Date of Graduation
Master of Science in Nursing
Intravenous (IV) access is one of the most common and routine procedures that registered nurses (RNs) perform in the healthcare setting. IV catheter placement is a painful procedure often performed without comfort measures. Utilizing Fishbein and Ajzen‟s attitude model as a framework, participants were evaluated using a questionnaire developed for the purpose of this study. This quantitative descriptive correlational study was conducted in three different patient care areas in a Level 1 trauma hospital in the Midwest. Target population was a convenience sample of approximately 40 registered nurses with experience placing multiple IVs on a daily basis. The research questions for the study were: What do nurses‟ know regarding pain assessment and does that increase their ability to recognize signs that a patient may be experiencing IV procedural pain; how do nurses‟ attitudes and beliefs affect use of comfort measures for IV procedural pain; does a nurse‟s personal experience with IV insertion pain influence the type of comfort measure utilized in their clinical practice; and what are the barriers and/or challenges to providing pain or comfort management for patient‟s requiring IV access? I found the majority of nurses were knowledgeable regarding assessment of patient pain and available comfort measures for IV insertion. Nurses participating in this study were more likely to treat emotional rather than physical pain utilizing reassurance as the primary comfort measure. Further research is needed to determine why nurses are more likely to treat emotional rather than physical pain.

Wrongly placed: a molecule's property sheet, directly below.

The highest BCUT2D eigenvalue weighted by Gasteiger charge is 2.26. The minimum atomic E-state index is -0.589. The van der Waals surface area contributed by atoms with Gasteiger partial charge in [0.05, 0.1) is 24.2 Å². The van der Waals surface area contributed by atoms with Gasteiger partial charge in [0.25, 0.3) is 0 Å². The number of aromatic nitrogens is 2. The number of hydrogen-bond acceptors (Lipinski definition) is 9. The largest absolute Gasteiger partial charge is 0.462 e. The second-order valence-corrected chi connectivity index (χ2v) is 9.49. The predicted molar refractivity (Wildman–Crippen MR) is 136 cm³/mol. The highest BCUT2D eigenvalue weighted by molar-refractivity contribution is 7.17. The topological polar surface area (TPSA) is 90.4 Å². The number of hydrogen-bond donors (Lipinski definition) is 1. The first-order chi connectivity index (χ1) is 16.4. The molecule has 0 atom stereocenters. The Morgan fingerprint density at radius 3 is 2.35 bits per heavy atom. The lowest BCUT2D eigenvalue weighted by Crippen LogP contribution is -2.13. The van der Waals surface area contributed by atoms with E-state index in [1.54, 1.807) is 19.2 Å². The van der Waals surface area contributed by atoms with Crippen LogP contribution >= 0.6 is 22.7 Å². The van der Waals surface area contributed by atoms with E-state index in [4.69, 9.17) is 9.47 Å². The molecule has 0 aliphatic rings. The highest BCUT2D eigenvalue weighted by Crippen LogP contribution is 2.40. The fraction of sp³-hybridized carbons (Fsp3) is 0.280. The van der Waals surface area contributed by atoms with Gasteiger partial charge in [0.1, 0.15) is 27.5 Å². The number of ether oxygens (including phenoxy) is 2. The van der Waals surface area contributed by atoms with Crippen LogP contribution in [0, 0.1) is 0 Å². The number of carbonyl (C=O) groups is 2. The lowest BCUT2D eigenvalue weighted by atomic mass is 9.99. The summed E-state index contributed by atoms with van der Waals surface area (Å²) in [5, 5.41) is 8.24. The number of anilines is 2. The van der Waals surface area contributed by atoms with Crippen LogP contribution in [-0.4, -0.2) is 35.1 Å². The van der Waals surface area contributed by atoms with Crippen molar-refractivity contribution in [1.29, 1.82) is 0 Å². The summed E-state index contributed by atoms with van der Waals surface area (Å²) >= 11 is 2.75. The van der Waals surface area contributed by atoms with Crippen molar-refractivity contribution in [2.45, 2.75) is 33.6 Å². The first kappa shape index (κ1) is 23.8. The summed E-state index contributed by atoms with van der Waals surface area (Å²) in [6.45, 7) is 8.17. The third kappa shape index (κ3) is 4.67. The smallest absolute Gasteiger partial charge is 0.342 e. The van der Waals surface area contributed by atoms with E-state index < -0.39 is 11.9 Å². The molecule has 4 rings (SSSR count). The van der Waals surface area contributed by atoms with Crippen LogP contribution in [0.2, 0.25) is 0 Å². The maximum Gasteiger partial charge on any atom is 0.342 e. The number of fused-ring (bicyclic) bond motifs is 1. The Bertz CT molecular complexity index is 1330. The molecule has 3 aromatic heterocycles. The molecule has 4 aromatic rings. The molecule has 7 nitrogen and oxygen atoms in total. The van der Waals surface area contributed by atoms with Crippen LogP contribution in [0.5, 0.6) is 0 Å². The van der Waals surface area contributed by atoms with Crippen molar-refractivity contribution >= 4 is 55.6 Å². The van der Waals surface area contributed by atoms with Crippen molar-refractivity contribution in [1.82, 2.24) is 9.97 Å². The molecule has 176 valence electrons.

procedural pain, nursing, knowledge, pain control or prevention, comfort measures, intravenous catheterization, venipuncture, barriers, attitudes and beliefs
© Betty Bruce
Bruce, Betty, "Nurses' Knowledge, Attitudes, and Beliefs Regarding Comfort Measures for IV Procedural Pain" (2013). MSU Graduate Theses. 1706.